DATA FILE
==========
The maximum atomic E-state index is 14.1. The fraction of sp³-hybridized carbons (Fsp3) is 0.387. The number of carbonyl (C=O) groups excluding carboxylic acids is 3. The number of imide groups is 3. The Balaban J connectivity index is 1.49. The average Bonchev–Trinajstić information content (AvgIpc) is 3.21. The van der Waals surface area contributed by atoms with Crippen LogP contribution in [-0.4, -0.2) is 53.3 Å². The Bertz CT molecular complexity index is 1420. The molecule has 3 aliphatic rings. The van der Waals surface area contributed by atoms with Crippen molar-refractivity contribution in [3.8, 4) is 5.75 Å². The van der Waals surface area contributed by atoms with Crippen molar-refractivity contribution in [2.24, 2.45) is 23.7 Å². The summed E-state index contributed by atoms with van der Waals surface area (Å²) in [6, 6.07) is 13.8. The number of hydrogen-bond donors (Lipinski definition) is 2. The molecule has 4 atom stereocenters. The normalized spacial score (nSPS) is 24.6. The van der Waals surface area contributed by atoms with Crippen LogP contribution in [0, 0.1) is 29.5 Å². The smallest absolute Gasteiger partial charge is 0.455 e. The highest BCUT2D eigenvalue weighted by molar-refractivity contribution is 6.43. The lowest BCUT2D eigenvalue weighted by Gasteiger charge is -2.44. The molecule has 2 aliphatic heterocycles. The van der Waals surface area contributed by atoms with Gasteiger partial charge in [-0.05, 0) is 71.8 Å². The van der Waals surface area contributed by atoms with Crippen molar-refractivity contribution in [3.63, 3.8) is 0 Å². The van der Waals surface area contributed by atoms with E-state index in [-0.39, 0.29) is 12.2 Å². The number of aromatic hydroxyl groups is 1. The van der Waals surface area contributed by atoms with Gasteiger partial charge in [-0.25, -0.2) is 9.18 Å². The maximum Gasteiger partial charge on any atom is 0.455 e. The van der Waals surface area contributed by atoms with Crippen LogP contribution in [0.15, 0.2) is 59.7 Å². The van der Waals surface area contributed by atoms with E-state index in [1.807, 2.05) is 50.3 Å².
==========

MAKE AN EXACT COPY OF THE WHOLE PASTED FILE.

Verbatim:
The maximum atomic E-state index is 14.1. The fraction of sp³-hybridized carbons (Fsp3) is 0.387. The number of carbonyl (C=O) groups excluding carboxylic acids is 3. The number of imide groups is 3. The Balaban J connectivity index is 1.49. The average Bonchev–Trinajstić information content (AvgIpc) is 3.21. The van der Waals surface area contributed by atoms with Crippen LogP contribution in [-0.4, -0.2) is 53.3 Å². The Bertz CT molecular complexity index is 1420. The molecule has 3 aliphatic rings. The van der Waals surface area contributed by atoms with Crippen molar-refractivity contribution in [3.8, 4) is 5.75 Å². The van der Waals surface area contributed by atoms with Crippen molar-refractivity contribution in [2.24, 2.45) is 23.7 Å². The summed E-state index contributed by atoms with van der Waals surface area (Å²) in [6, 6.07) is 13.8. The number of hydrogen-bond donors (Lipinski definition) is 2. The molecule has 4 atom stereocenters. The normalized spacial score (nSPS) is 24.6. The van der Waals surface area contributed by atoms with Crippen LogP contribution in [0, 0.1) is 29.5 Å². The smallest absolute Gasteiger partial charge is 0.455 e. The highest BCUT2D eigenvalue weighted by molar-refractivity contribution is 6.43. The lowest BCUT2D eigenvalue weighted by Gasteiger charge is -2.44. The molecule has 2 aliphatic heterocycles. The van der Waals surface area contributed by atoms with Gasteiger partial charge in [-0.05, 0) is 71.8 Å². The van der Waals surface area contributed by atoms with Crippen molar-refractivity contribution in [3.63, 3.8) is 0 Å². The van der Waals surface area contributed by atoms with E-state index in [-0.39, 0.29) is 12.2 Å². The number of aromatic hydroxyl groups is 1. The van der Waals surface area contributed by atoms with Gasteiger partial charge in [-0.25, -0.2) is 9.18 Å². The maximum Gasteiger partial charge on any atom is 0.455 e. The van der Waals surface area contributed by atoms with Crippen LogP contribution in [0.15, 0.2) is 59.7 Å². The van der Waals surface area contributed by atoms with E-state index in [1.807, 2.05) is 50.3 Å².